Moon and Pleiades In astronomy, an occultation is when one closer object passes in front of another farther object. Most commonly, our Moon is the closer object and a star or planet is the more distant one.

Tomorrow night (October 9 in the US) you’ll get to see this phenomena for yourself. Starting around 11pm CDT (4am GMT on the 10th) the nearly full Moon will pass in front of the Pleiades star cluster (Messier 45) in the constellation of Taurus. The stars of this cluster will disappear behind the bright edge of the Moon and reappear later from the dark edge.

Because of the brightness of the Moon you’ll need binoculars or a small telescope to see this best. It’s rather amazing to see the stars pop out almost instaniously from behind the dark limb.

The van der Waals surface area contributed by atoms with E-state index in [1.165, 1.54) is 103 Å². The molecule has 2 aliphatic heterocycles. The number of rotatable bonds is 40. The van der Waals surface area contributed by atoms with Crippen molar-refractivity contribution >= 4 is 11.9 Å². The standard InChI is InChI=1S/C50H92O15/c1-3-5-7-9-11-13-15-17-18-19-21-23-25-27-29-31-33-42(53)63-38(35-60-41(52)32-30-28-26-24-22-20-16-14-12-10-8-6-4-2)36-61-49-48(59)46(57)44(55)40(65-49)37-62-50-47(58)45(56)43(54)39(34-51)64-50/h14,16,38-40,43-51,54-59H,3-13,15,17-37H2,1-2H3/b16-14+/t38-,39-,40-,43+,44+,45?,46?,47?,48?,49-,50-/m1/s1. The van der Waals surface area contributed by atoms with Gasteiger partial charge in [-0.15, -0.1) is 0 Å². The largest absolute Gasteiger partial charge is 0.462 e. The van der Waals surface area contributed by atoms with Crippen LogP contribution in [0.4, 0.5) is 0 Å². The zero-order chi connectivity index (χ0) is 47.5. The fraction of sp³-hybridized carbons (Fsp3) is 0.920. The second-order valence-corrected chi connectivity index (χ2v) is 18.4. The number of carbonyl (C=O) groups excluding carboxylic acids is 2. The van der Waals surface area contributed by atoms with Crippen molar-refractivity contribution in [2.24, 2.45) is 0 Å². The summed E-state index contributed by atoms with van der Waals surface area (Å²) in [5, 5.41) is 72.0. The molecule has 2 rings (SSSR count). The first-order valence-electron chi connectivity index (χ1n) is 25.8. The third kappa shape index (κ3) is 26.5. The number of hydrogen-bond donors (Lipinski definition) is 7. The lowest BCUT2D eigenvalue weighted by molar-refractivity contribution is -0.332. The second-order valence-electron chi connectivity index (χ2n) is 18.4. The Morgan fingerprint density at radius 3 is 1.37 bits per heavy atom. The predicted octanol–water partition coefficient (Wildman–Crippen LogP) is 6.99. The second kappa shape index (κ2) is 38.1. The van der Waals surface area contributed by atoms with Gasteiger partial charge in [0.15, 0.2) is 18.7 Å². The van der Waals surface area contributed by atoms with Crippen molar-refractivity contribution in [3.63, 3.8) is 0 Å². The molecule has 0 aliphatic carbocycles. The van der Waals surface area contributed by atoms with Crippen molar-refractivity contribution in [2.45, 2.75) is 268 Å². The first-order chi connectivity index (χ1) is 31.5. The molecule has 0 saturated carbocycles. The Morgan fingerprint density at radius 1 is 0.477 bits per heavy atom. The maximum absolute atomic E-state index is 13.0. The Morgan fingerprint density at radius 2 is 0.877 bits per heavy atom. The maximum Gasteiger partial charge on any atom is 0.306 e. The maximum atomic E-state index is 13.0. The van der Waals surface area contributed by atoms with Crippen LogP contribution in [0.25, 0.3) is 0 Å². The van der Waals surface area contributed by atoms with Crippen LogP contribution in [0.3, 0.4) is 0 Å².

At my location the Moon will rise around 8PM so it will be well above the eastern horizon by the time the occultations begin. You can check your local paper for the time of Moonrise in your area. If you click on the thumbnail you can see a timeline of the Moon’s position relative to the star cluster. This chart is only strictly valid for my location (Central Iowa). If you want to get accurate information for your own location you can go to this link for details. Otherwise, just go out and look up at the sky around the times indicated (adjusted for your time zone.)

4 comments on “Occultation

  1. Sounds like you are going to be busy later in the evening tomorrow night so I better call you early from Chicago. In some ways, I’m kind of sad that I won’t be here to see it.